The Chief Justice of Nigeria, Honourable Justice Dahiru Musdapher has called for a new judicial code of ethics that would reflect current realities and challenges to tackle judicial corruption in the country, in order to ensure that “judges and the judicial system remain politically neutral and rise up to safeguard our fledging democracy,” and to “immunize the entire judicial system against all identified iniquities.”
According to him, “Metaphorically a corrupt judge has been described as more harmful to the society than a man who runs amok with a dagger in a crowded street. The latter as you know can be restrained physically. But the former deliberately destroys the moral foundation of society and causes incalculable distress to individuals while still answering ‘honourable’.
Justice Musdapher said this today at the media roundtable on promoting ethics and integrity at the magistrate courts held at the Ikeja Airport Hotel, and organized by the Socio-Economic Rights and Accountability Project (SERAP) in collaboration with the Royal Netherlands Embassy.
Justice Musdapher represented by the Chief Registrar of the Supreme Court of Nigeria Mr Sunday Olorundahunsi presented a keynote address titled: Promoting Magistrate Court Ethics, Integrity and Improving Citizens’ Access to Justice.
According to him, “Reducing corruption in the justice sector would make it more likely that corrupt individuals in other sectors would be prosecuted and punished. This would raise the cost of corruption and discount the rewards derivable there from. Thus, taking steps against corruption in the justice system should be a first step in dealing with corruption in society as a whole.”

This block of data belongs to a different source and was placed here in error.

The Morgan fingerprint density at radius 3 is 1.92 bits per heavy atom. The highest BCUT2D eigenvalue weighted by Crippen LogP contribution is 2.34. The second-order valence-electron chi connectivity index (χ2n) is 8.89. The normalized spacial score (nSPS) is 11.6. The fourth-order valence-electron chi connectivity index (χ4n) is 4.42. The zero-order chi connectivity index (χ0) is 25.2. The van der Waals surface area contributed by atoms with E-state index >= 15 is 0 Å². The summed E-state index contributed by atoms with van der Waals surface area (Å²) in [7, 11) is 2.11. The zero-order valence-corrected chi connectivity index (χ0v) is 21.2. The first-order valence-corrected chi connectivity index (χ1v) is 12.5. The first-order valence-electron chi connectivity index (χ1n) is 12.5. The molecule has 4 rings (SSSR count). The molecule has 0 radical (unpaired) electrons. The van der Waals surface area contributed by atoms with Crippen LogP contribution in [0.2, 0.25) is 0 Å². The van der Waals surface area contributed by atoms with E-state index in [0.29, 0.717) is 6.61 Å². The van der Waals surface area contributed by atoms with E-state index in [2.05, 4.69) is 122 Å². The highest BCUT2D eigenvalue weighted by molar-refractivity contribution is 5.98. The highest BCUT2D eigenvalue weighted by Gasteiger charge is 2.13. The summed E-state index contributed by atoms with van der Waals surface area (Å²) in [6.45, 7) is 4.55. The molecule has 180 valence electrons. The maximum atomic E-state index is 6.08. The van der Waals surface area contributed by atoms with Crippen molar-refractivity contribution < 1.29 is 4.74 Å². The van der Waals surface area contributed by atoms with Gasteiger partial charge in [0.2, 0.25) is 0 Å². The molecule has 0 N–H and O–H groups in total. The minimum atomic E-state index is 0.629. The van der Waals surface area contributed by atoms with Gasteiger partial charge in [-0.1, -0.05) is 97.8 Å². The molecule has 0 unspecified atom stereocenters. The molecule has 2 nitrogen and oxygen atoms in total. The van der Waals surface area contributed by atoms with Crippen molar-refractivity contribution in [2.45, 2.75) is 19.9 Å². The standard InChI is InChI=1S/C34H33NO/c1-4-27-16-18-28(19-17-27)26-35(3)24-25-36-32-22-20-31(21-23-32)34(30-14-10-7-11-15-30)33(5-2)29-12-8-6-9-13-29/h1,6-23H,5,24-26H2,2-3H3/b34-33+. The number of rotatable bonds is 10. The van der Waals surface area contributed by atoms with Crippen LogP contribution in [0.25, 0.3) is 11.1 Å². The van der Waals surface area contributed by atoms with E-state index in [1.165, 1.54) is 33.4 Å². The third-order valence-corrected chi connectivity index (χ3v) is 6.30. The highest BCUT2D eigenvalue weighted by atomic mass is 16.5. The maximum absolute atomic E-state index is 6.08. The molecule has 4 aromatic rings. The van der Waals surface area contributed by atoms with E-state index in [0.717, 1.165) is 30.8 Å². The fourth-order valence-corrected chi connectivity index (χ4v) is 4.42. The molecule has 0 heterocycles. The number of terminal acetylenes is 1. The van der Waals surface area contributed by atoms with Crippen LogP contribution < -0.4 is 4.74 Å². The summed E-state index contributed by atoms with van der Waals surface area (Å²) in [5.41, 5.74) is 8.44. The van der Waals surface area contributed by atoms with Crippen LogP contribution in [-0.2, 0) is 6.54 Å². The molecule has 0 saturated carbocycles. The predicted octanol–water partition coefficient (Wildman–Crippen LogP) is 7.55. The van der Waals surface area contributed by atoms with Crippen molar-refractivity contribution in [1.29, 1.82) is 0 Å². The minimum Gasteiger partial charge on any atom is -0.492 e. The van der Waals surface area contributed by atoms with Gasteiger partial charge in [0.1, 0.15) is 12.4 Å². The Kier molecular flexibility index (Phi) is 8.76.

According to Justice Musdapher, “As it stands today, it appears that the society we serve is not entirely satisfied with our performance. Hard as it may be to accept, we feel it is less important to focus on whether this assessment is fair or not. The important thing is for us to transparently come to terms with the prevailing realities, accept the gap in expectations and do our utmost to bridge it.”
“Therefore, restoring public confidence in the judicial system is our number one priority. We have therefore taken a number of initiatives to make this a reality. We established a Judicial Reform Committee, headed by former Chief Justice of Nigeria (CJN), Justice Muhammadu Lawal Uwais to explore how best to fortify the independence of the judiciary, curb judicial corruption and especially insulate judges from political manipulations and control. The committee has since submitted its report and has made very useful recommendations. The aim is to set out the Judiciary on a path of renewal so as to restore the integrity and dignity of the Judiciary,” Justice Musdapher also said.
According to him, “Corruption in the Justice sector is a keystone to corruption throughout society. Without an honest criminal justice system, the wealthy, especially the corrupt, can escape the consequences of their crimes. Such impunity reduces the perceived cost of corruption. The risk that corrupt activity will result in imprisonment and accompanying public humiliation is minimal. The gains from corruption are therefore not discounted and there is thus little reason beyond personal integrity not to engage in corrupt acts.”